‘I Was Forced To Suck It Up And Get Back To Work’ Mom Tearfully Shares Why 12 Weeks Of Maternity Leave isn’t Enough
Margareth SPublished on
Nobody finds leaving their newborn baby for work easy. In fact, it’s pretty cruel considering how babies need to spend time with their birth parents to bond. Their first few months and years are vital to ensure that they are emotionally fulfilled.
It’s challenging because you may have to spend several nights being woken up by the baby. New moms might find it even more of a hurdle because of all the adjustments they need to work on.
Rachael Larsen from the States has to endure leaving her baby girl home just 12 weeks after giving birth.
“I was exhausted,” Rachael Larsen wrote in her heartbreaking post about maternity leave. It was what she really felt four years ago when she took this selfie of herself crying to work.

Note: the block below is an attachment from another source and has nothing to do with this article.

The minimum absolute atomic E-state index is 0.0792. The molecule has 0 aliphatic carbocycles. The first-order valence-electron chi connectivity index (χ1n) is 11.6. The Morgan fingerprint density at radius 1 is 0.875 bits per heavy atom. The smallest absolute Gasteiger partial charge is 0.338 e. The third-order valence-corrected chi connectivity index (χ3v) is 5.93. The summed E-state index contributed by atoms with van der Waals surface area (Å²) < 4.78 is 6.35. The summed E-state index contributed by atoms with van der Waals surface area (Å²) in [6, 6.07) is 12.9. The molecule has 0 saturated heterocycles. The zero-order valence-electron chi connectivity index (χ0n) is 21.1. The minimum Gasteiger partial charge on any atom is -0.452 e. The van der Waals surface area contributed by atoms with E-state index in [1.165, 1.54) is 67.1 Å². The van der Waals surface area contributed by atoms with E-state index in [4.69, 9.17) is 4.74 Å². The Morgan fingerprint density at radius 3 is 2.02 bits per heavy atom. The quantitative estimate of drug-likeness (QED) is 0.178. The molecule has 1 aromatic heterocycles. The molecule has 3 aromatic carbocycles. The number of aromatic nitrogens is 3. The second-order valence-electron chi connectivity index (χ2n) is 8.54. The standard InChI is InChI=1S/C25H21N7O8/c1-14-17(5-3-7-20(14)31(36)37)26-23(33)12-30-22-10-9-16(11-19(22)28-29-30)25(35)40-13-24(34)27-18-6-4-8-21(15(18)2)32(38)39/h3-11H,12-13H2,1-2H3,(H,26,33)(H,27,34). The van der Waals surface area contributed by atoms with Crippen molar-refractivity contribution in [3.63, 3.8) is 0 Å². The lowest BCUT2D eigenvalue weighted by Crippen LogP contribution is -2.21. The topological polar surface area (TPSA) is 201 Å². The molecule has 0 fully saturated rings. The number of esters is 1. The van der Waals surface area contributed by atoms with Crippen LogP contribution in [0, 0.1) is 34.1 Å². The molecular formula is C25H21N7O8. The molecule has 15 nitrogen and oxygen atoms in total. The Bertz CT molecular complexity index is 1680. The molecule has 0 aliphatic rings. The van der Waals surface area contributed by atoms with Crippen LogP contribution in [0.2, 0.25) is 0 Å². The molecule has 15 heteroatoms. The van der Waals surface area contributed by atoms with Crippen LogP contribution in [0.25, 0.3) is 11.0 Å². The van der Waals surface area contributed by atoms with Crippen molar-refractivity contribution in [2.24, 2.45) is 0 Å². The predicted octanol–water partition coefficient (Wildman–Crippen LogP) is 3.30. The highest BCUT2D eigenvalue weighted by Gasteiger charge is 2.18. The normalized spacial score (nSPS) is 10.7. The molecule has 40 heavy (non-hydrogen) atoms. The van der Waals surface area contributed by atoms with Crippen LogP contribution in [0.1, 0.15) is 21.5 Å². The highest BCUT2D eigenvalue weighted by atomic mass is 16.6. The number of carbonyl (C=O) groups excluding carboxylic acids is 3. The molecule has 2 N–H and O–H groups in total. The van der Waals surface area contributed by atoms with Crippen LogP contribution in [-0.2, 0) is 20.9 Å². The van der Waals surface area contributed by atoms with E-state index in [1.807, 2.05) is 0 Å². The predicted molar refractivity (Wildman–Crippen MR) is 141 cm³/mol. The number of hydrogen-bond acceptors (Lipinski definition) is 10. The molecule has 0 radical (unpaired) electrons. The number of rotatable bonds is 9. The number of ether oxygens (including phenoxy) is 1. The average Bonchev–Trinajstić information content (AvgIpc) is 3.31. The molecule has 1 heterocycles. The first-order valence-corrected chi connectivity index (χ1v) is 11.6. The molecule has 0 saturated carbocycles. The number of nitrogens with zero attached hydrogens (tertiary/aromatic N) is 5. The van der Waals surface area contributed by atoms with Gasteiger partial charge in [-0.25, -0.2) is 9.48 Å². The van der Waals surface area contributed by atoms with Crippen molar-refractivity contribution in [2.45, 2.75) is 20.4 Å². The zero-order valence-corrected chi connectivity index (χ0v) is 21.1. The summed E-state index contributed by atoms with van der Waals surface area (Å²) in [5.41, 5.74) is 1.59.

She poured out her heart four years later on how it just wasn’t enough.
The federal Family and Medical Leave Act (FMLA) allows employees to receive 12 weeks of unpaid leave for childbirth. Yes, you essentially take a break from working and earn nothing for 12 weeks while spending most of your time nursing your child.
In fact, the US is ranked worst among rich countries when it comes to maternity leave because it has no regulations on national paid leave. In comparison, OECD figures show that the UK allows female employees to take up to 39 weeks of paid leave and additional 13 weeks of unpaid leave.
Estonia is even more awesome, providing 84 weeks of full-rate off, which can be extended to three years as the pay drops.
Let’s face it: many people cannot afford to be stay-at-home moms/dads to feed the kids and pay the bills. That is why many mothers like Rachel also have to pitch in what they can to help with the family’s financial situation.
People think that this is absolutely cruel and something must be done.
People have also taken this opportunity to point out how healthcare in the US is abysmal compared to other countries. With 0 FRE (paid maternity leave), many parents suffer from getting out there, smiling, and working even when they are not mentally and physically ready.